How some cities are pulling off socially distant social actions
As protests against racial injustice swell across the U.S., mayors are urging demonstrators to wear masks, use hand sanitizer, and get tested for COVID-19. Maintaining six feet of physical distance? That’s been tough.
But not impossible.
A growing number of cities are seeing “rolling protests” of demonstrators in their cars, peacefully honking horns and waving Black Lives Matter signs. At one such caravan of 200 cars rolling through five Detroit-area communities last weekend, participants said social distancing was just part of the appeal. “I’m in my 60s,” demonstrator Tamika Kennedy told WXYZ News from behind the wheel of her car. “So I can’t march like I did when I was 20, 30, or even 40.”
Similar caravans have popped up this week in Montclair, N.J., Oakland, Calif., Johnson City, Tenn., Salt Lake City, Utah, San Diego, Washington, D.C., and other cities. While they may not pack the emotional punch of being part of a crowd, organizers say rolling protests offer a safer way to make their voices heard. As Dana Fisher, a University of Maryland professor who studies protest movements, told Washingtonian magazine, the car caravan “fits very nicely in the moment” of the pandemic.
There are other ways people are making their voices heard from six feet or more apart. A number of cities are supporting efforts to “shine a light” on racial injustice: Residents are encouraged to standing outside each night at a designated time holding a candle or flashlight for 8 minutes and 46 seconds — the length of time that a Minneapolis officer kept his knee on George Floyd’s neck before Floyd died. In Los Angeles, Dodger Stadium fired up its lights for the occasion on Wednesday. Mayors in Madison, Wis., Roseville, Calif., and St. Petersburg, Fla. have gotten behind local light-up efforts as well.
“This is a way to stand in solidarity and shine a light on racial injustice,” Parkland, Fla. Mayor Christine Hunschofsky said while proposing the idea at a commission meeting Wednesday. “This is a way we can be physically distanced and socially connected.”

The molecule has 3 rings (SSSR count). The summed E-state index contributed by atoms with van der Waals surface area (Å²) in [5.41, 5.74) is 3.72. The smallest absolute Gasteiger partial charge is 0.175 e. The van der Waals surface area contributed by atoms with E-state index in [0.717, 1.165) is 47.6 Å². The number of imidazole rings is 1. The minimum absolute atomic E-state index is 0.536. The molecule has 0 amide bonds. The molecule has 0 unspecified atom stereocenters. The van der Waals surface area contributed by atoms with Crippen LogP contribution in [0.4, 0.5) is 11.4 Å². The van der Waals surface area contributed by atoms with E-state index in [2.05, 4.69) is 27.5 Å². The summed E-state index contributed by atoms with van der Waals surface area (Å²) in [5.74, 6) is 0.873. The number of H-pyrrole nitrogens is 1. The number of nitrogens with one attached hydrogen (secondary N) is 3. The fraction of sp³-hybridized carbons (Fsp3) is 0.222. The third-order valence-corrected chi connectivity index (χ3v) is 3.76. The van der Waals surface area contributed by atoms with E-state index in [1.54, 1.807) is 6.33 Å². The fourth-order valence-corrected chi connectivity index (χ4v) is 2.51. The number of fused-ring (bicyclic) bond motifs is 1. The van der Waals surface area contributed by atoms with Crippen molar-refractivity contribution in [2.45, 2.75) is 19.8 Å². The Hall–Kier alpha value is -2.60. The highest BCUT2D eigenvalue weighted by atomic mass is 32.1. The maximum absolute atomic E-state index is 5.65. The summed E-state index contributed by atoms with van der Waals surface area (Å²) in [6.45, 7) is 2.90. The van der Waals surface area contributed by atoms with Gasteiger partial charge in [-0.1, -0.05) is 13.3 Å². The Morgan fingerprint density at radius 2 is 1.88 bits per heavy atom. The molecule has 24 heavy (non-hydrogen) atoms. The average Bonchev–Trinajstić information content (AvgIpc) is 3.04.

Meanwhile, some cities are finding it possible to bring people together face-to-face while maintaining social distancing. In Philadelphia last weekend, demonstrators took a knee on the plaza outside City Hall, all lined up in neat rows six feet apart. In nearby Lancaster, Pa., the city has put up large vinyl whiteboards in a park adjacent to the police station, where protesters can use Sharpie pens to write about their concerns or changes they want to see in the community. It’s given people another way to vent, said Joanna Davis, the city’s public art manager — and for the most part, they’ve kept safely distanced while writing and reading each other’s posts.
“Demonstrators told us they needed safe ways to get out anger and pain and demands, and so many things that need to be expressed,” Davis said. “This provides an outlet.” After demonstrators filled up the first board with their writings, the city is putting up three more boards, and working with demonstrators and police officers — who can write in blue pen — to start a conversation. As one of the local protest organizers posted to Facebook, the police “put this up for us! They are listening. We can get somewhere.”